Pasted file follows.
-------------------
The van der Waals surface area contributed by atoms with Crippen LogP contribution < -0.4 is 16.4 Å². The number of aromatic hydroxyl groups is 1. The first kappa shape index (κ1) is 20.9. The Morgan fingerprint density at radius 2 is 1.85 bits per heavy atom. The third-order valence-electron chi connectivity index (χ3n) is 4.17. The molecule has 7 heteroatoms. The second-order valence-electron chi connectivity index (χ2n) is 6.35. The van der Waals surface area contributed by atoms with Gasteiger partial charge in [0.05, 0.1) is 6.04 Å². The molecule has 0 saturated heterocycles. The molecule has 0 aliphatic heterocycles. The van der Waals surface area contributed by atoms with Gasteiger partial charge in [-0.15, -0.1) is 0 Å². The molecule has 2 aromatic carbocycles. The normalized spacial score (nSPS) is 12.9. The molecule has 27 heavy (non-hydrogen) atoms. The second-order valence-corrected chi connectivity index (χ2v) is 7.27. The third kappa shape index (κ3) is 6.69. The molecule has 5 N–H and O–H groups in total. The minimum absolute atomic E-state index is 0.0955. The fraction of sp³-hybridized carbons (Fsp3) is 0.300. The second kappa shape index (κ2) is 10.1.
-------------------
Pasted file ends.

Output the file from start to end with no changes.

The van der Waals surface area contributed by atoms with Crippen LogP contribution < -0.4 is 16.4 Å². The number of aromatic hydroxyl groups is 1. The first kappa shape index (κ1) is 20.9. The Morgan fingerprint density at radius 2 is 1.85 bits per heavy atom. The third-order valence-electron chi connectivity index (χ3n) is 4.17. The molecule has 7 heteroatoms. The second-order valence-electron chi connectivity index (χ2n) is 6.35. The van der Waals surface area contributed by atoms with Gasteiger partial charge in [0.05, 0.1) is 6.04 Å². The molecule has 0 saturated heterocycles. The molecule has 0 aliphatic heterocycles. The van der Waals surface area contributed by atoms with Gasteiger partial charge in [-0.15, -0.1) is 0 Å². The molecule has 2 aromatic carbocycles. The normalized spacial score (nSPS) is 12.9. The molecule has 27 heavy (non-hydrogen) atoms. The second-order valence-corrected chi connectivity index (χ2v) is 7.27. The third kappa shape index (κ3) is 6.69. The molecule has 5 N–H and O–H groups in total. The minimum absolute atomic E-state index is 0.0955. The fraction of sp³-hybridized carbons (Fsp3) is 0.300. The second kappa shape index (κ2) is 10.1.